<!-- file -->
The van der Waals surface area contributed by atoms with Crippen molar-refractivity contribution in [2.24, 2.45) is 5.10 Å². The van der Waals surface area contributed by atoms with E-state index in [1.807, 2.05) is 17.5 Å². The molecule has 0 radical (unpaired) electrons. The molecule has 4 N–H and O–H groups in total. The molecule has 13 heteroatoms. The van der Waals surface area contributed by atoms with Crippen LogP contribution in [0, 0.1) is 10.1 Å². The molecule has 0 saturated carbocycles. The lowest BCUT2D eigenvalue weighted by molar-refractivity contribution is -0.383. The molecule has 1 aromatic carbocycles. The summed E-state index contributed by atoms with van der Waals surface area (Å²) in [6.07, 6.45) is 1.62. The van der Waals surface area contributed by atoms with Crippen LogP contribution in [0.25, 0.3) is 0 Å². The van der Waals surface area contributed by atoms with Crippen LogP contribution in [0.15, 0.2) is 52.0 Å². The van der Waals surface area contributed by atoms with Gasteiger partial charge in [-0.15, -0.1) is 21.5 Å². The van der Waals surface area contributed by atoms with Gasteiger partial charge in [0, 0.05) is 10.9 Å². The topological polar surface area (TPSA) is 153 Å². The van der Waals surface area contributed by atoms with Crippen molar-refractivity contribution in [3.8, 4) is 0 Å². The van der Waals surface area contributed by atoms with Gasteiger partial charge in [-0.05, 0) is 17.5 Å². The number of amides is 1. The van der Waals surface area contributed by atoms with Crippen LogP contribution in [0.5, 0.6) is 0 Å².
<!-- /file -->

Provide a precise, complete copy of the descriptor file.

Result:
The van der Waals surface area contributed by atoms with Crippen molar-refractivity contribution in [2.24, 2.45) is 5.10 Å². The van der Waals surface area contributed by atoms with E-state index in [1.807, 2.05) is 17.5 Å². The molecule has 0 radical (unpaired) electrons. The molecule has 4 N–H and O–H groups in total. The molecule has 13 heteroatoms. The van der Waals surface area contributed by atoms with Crippen LogP contribution in [0, 0.1) is 10.1 Å². The molecule has 0 saturated carbocycles. The lowest BCUT2D eigenvalue weighted by molar-refractivity contribution is -0.383. The molecule has 1 aromatic carbocycles. The summed E-state index contributed by atoms with van der Waals surface area (Å²) in [6.07, 6.45) is 1.62. The van der Waals surface area contributed by atoms with Crippen LogP contribution in [0.25, 0.3) is 0 Å². The van der Waals surface area contributed by atoms with Crippen LogP contribution in [0.15, 0.2) is 52.0 Å². The van der Waals surface area contributed by atoms with Gasteiger partial charge in [-0.15, -0.1) is 21.5 Å². The van der Waals surface area contributed by atoms with Gasteiger partial charge in [0, 0.05) is 10.9 Å². The topological polar surface area (TPSA) is 153 Å². The van der Waals surface area contributed by atoms with Crippen molar-refractivity contribution in [3.8, 4) is 0 Å². The van der Waals surface area contributed by atoms with Gasteiger partial charge in [-0.05, 0) is 17.5 Å². The number of amides is 1. The van der Waals surface area contributed by atoms with Crippen LogP contribution in [0.5, 0.6) is 0 Å².